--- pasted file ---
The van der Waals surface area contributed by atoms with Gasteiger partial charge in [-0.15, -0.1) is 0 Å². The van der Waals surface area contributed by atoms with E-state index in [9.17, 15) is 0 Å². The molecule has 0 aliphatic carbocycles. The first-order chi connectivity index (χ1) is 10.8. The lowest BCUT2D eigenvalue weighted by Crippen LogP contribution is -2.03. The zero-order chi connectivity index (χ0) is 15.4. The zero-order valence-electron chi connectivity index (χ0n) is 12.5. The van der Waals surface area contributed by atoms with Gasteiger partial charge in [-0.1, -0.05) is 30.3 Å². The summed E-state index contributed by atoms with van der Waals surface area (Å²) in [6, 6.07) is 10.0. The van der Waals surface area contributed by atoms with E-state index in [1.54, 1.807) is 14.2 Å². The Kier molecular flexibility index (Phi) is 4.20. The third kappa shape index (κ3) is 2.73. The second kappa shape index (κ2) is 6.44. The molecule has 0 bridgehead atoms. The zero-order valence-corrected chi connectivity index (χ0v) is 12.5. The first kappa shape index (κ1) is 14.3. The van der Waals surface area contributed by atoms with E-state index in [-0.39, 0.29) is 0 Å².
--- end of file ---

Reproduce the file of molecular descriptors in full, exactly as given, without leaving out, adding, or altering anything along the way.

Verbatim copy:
The van der Waals surface area contributed by atoms with Gasteiger partial charge in [-0.15, -0.1) is 0 Å². The van der Waals surface area contributed by atoms with E-state index in [9.17, 15) is 0 Å². The molecule has 0 aliphatic carbocycles. The first-order chi connectivity index (χ1) is 10.8. The lowest BCUT2D eigenvalue weighted by Crippen LogP contribution is -2.03. The zero-order chi connectivity index (χ0) is 15.4. The zero-order valence-electron chi connectivity index (χ0n) is 12.5. The van der Waals surface area contributed by atoms with Gasteiger partial charge in [-0.1, -0.05) is 30.3 Å². The summed E-state index contributed by atoms with van der Waals surface area (Å²) in [6, 6.07) is 10.0. The van der Waals surface area contributed by atoms with E-state index in [1.54, 1.807) is 14.2 Å². The Kier molecular flexibility index (Phi) is 4.20. The third kappa shape index (κ3) is 2.73. The second kappa shape index (κ2) is 6.44. The molecule has 0 bridgehead atoms. The zero-order valence-corrected chi connectivity index (χ0v) is 12.5. The first kappa shape index (κ1) is 14.3. The van der Waals surface area contributed by atoms with E-state index in [-0.39, 0.29) is 0 Å².